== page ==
Many of the readers might be already familiar with the constitution, functioning and the orientation of the National Advisory Council (NAC). NAC is an extra-constitutional body that was constituted by an executive order in the year 2004. In this regard it is similar to the Planning Commission of India, which has acquired allmost an indispensable role for itself when it comes to economic policy. The crucial difference being that the Planning Commission is chaired by the PM, where as the NAC was peculiarly designed to suit the politics of UPA,i.e to portray Smt. Sonia Gandhi, Chairperson of NAC, as the saviour of the poor and oppressed. Despite being an outcome of national politics NAC has off late come to represent and position itself as a government within government, allowing the ruling party to position itself both with and against the government.

The focus of this post is one particular bill drafted by NAC called the “Prevention of Communal and Targeted Violence(Access to Justice and Reparations),2011”1. There is currently another version of this bill currently pending in the Parliament.2. Just one reading of the bill is sufficient for one to be concerned about the fallout of having such an act and seriously question the mindset and approach of the members of NAC.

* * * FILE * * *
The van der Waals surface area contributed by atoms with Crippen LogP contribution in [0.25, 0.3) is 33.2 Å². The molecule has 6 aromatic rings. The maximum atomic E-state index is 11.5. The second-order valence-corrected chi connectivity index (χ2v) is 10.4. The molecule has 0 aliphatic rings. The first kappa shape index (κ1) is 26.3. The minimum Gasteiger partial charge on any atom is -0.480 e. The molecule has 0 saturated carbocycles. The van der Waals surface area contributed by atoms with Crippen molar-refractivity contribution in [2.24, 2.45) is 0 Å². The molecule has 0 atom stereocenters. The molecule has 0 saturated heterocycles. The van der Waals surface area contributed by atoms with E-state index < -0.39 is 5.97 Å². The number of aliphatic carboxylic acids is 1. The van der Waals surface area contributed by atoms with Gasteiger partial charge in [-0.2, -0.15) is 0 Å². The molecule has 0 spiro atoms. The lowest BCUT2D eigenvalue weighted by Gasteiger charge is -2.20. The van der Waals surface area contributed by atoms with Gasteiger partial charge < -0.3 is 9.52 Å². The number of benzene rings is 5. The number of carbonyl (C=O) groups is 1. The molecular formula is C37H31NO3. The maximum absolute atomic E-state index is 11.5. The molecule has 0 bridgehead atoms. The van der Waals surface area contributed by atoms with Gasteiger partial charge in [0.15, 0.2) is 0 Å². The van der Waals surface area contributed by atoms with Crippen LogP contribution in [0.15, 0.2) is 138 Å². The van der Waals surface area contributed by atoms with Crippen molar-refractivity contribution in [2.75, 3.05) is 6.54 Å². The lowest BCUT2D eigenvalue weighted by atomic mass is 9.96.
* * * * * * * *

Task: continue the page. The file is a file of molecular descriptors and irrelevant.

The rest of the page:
Brief overview :

Under the new law any act of indulging in communal and targetted violence is defined as a non-bailable offense, procedures and resources for enquiry are laid out and punishment prescribed.